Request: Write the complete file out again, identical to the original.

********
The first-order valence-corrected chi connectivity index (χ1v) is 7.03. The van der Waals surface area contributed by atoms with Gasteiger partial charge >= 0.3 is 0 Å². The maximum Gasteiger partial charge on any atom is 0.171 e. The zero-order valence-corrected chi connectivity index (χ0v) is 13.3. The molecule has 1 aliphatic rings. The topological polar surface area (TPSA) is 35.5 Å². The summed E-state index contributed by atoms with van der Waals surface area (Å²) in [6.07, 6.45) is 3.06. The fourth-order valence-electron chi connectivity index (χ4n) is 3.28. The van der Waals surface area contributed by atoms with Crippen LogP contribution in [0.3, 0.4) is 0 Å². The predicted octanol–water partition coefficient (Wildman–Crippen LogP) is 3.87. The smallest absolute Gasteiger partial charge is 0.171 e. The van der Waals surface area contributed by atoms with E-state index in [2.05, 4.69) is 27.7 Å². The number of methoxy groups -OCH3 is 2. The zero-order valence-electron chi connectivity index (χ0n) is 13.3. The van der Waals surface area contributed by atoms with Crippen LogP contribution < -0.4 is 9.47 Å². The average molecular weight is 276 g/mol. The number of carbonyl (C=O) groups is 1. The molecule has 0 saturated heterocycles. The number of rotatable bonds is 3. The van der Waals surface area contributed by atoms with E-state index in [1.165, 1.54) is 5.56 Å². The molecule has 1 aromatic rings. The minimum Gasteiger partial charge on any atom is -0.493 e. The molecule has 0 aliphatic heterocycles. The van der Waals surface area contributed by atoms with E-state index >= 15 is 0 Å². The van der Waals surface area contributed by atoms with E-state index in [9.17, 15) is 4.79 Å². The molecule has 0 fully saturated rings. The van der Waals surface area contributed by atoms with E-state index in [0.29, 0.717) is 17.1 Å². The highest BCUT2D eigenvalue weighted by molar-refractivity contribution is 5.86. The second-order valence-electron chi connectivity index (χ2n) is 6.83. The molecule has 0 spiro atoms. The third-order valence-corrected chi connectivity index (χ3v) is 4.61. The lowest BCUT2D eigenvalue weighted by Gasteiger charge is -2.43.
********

The first-order valence-corrected chi connectivity index (χ1v) is 7.03. The van der Waals surface area contributed by atoms with Gasteiger partial charge >= 0.3 is 0 Å². The maximum Gasteiger partial charge on any atom is 0.171 e. The zero-order valence-corrected chi connectivity index (χ0v) is 13.3. The molecule has 1 aliphatic rings. The topological polar surface area (TPSA) is 35.5 Å². The summed E-state index contributed by atoms with van der Waals surface area (Å²) in [6.07, 6.45) is 3.06. The fourth-order valence-electron chi connectivity index (χ4n) is 3.28. The van der Waals surface area contributed by atoms with Crippen LogP contribution in [0.3, 0.4) is 0 Å². The predicted octanol–water partition coefficient (Wildman–Crippen LogP) is 3.87. The smallest absolute Gasteiger partial charge is 0.171 e. The van der Waals surface area contributed by atoms with E-state index in [2.05, 4.69) is 27.7 Å². The number of methoxy groups -OCH3 is 2. The zero-order valence-electron chi connectivity index (χ0n) is 13.3. The van der Waals surface area contributed by atoms with Crippen LogP contribution < -0.4 is 9.47 Å². The average molecular weight is 276 g/mol. The number of carbonyl (C=O) groups is 1. The molecule has 0 saturated heterocycles. The number of rotatable bonds is 3. The van der Waals surface area contributed by atoms with E-state index in [1.165, 1.54) is 5.56 Å². The molecule has 1 aromatic rings. The minimum Gasteiger partial charge on any atom is -0.493 e. The molecule has 0 aliphatic heterocycles. The van der Waals surface area contributed by atoms with E-state index >= 15 is 0 Å². The van der Waals surface area contributed by atoms with E-state index in [9.17, 15) is 4.79 Å². The molecule has 0 fully saturated rings. The van der Waals surface area contributed by atoms with E-state index in [0.29, 0.717) is 17.1 Å². The highest BCUT2D eigenvalue weighted by molar-refractivity contribution is 5.86. The second-order valence-electron chi connectivity index (χ2n) is 6.83. The molecule has 0 spiro atoms. The third-order valence-corrected chi connectivity index (χ3v) is 4.61. The lowest BCUT2D eigenvalue weighted by Gasteiger charge is -2.43.